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London, United Kingdom
September 23, 2010
April 21, 2006
From journal London Days
August 1, 2005
What was it like? Now, I have to admit, the two eleven-year-old boys in our party were not exactly thrilled with this museum. In fact, I felt as if the goal for them was to race through the floors as quickly as they could without me snapping at them to slow down. With that said, they did perk up a bit in the Tudor Gallery where the likes of King Henry VIII are on display. There I could point out some of the famous faces that would go with the stories they would hear in the Tower of London. (On a side note, I was personally surprised to see that Mary Queen of Scots really wasn't any prettier than Elizabeth I. I remember reading more than once that Mary's looks were a threat to her cousin's ego, even while her existence was a threat to the English throne.) In turn, some of the portraits in the 20th century galleries were of people they recognized on their own. They liked some of the styles used by the more modern painters here--"Less stuffy," I believe I heard one of them say--and they actually lingered over a few pieces.
I would've spent more time here, but I didn't completely mind submitting to the children's quick pace because the permanent exhibits are free.
Bottom line? Certainly worth a wander, even if you have your kids in tow. After you leave the gallery, head over to see the lions at the foot of Lord Nelson in Trafalgar Square. The boys enjoyed walking around outside here, where they didn't have to be contained or quiet.
From journal Lads in London
by captain kait
Houghton, New York
June 19, 2005
As you come into the NPG, you are taken up an extra-long escalator that spits you out at the earliest portraits of the nobility. You move through room after room of regal and sober expressions in ornate clothing. It's amazing how much of a progression you can see on the walls simply in fashion. For me, I found it helped me connect the royal line, which has always been confusing. The piece descriptions explain whose son this was or who his children became. The oldest paintings are fragile, so the light is low, but this only adds to the feeling of mystery.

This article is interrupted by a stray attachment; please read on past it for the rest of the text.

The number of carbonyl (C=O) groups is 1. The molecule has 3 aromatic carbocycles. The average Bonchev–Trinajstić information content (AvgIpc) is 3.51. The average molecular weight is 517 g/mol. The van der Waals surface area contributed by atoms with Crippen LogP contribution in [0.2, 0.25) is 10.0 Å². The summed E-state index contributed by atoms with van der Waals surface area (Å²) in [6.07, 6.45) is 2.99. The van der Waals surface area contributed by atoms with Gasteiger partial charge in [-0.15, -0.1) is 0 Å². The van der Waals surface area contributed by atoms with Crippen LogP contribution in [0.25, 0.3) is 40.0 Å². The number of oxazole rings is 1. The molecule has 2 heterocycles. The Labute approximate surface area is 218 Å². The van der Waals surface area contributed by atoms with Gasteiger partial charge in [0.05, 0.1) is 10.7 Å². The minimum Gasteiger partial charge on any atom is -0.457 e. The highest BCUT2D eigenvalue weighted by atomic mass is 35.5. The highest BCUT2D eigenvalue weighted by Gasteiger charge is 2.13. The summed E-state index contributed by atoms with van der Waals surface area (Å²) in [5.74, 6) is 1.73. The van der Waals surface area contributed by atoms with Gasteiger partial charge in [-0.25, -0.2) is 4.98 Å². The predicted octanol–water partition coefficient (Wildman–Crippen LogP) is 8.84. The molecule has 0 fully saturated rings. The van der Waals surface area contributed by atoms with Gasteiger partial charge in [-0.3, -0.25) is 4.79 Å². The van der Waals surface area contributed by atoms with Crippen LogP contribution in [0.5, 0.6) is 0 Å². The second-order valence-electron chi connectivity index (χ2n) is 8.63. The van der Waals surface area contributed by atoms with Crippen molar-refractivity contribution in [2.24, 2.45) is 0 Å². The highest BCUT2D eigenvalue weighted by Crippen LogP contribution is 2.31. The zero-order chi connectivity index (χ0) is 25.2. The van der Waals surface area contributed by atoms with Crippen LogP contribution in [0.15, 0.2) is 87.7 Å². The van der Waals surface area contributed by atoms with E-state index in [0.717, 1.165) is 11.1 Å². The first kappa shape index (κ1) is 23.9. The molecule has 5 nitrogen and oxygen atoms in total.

Down in the lower galleries, you can find anything, from pop-art pictures of movie stars to abstract self-portraits. I was fascinated to see what the authors I've read and heard so much about looked like in real life. Also, I realized just how much a part of art portraiture really is. This smaller museum provides an enjoyable and informative afternoon visit, if nothing else.
And did I mention it’s free?
From journal London Museums
State College, Pennsylvania
August 10, 2004
This is a bit more serious a destination, but my 3-year-old and I spent a happy hour there with the help of the audio guide, fun riding the two-door lifts (which will open?!?), the mysterious escalator that skips a whole floor, and air conditioning vents that blow up your skirt.
If your kids have any special heroes, the staff are happy to look up who is on display...
Sneak up to the top floor (restaurant entrance) for a fabulous view of Trafalgar Square down to the Thames.
From journal Obscure museums in London for young families
April 7, 2004
From journal Honeymoon to Merry Ol' London
by Sarah the Expat
April 2, 2004
The practical bits:
The nearest tube stop is Charing Cross or Leicester Square. Opening times are 10-6pm daily, with late nights ‘til 9pm on Thursday and Friday. Since it's one of the few attractions open in the evening, I suggest going then and saving the daytime for other activities.
From journal An American Expat In London
New York, New York
April 5, 2002
From journal London Calling
by Pammy S
October 9, 2001
From journal Living in London
June 22, 2000
From journal London: City of Love?